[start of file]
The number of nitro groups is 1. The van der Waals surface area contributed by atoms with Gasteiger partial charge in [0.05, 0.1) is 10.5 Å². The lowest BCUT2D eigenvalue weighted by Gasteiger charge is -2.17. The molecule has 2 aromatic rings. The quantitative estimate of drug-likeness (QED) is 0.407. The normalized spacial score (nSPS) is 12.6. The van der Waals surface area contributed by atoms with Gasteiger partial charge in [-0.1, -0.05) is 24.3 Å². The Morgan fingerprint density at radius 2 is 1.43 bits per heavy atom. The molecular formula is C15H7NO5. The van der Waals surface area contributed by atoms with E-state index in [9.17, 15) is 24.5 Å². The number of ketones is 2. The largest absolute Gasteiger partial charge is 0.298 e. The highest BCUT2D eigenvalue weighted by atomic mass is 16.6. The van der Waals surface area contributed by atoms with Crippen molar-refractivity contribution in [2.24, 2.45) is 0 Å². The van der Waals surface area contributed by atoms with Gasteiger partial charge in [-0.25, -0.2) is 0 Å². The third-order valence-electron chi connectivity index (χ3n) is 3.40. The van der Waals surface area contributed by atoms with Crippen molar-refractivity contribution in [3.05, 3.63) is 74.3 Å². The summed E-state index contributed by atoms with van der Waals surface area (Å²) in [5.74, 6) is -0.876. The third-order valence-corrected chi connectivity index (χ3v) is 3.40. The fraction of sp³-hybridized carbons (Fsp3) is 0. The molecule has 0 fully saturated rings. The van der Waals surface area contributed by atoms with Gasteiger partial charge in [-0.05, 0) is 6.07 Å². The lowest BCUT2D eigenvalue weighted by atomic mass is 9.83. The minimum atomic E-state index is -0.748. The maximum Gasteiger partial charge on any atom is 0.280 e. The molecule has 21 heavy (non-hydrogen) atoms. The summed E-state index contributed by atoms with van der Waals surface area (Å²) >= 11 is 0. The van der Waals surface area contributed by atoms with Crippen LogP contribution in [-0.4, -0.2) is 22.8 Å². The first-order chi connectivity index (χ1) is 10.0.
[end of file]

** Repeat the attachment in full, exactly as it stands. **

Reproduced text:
The number of nitro groups is 1. The van der Waals surface area contributed by atoms with Gasteiger partial charge in [0.05, 0.1) is 10.5 Å². The lowest BCUT2D eigenvalue weighted by Gasteiger charge is -2.17. The molecule has 2 aromatic rings. The quantitative estimate of drug-likeness (QED) is 0.407. The normalized spacial score (nSPS) is 12.6. The van der Waals surface area contributed by atoms with Gasteiger partial charge in [-0.1, -0.05) is 24.3 Å². The Morgan fingerprint density at radius 2 is 1.43 bits per heavy atom. The molecular formula is C15H7NO5. The van der Waals surface area contributed by atoms with E-state index in [9.17, 15) is 24.5 Å². The number of ketones is 2. The largest absolute Gasteiger partial charge is 0.298 e. The highest BCUT2D eigenvalue weighted by atomic mass is 16.6. The van der Waals surface area contributed by atoms with Crippen molar-refractivity contribution in [2.24, 2.45) is 0 Å². The van der Waals surface area contributed by atoms with Gasteiger partial charge in [-0.25, -0.2) is 0 Å². The third-order valence-electron chi connectivity index (χ3n) is 3.40. The van der Waals surface area contributed by atoms with Crippen molar-refractivity contribution in [3.05, 3.63) is 74.3 Å². The summed E-state index contributed by atoms with van der Waals surface area (Å²) in [5.74, 6) is -0.876. The third-order valence-corrected chi connectivity index (χ3v) is 3.40. The fraction of sp³-hybridized carbons (Fsp3) is 0. The molecule has 0 fully saturated rings. The van der Waals surface area contributed by atoms with Gasteiger partial charge in [-0.05, 0) is 6.07 Å². The lowest BCUT2D eigenvalue weighted by atomic mass is 9.83. The minimum atomic E-state index is -0.748. The maximum Gasteiger partial charge on any atom is 0.280 e. The molecule has 21 heavy (non-hydrogen) atoms. The summed E-state index contributed by atoms with van der Waals surface area (Å²) >= 11 is 0. The van der Waals surface area contributed by atoms with Crippen LogP contribution in [-0.4, -0.2) is 22.8 Å². The first-order chi connectivity index (χ1) is 10.0.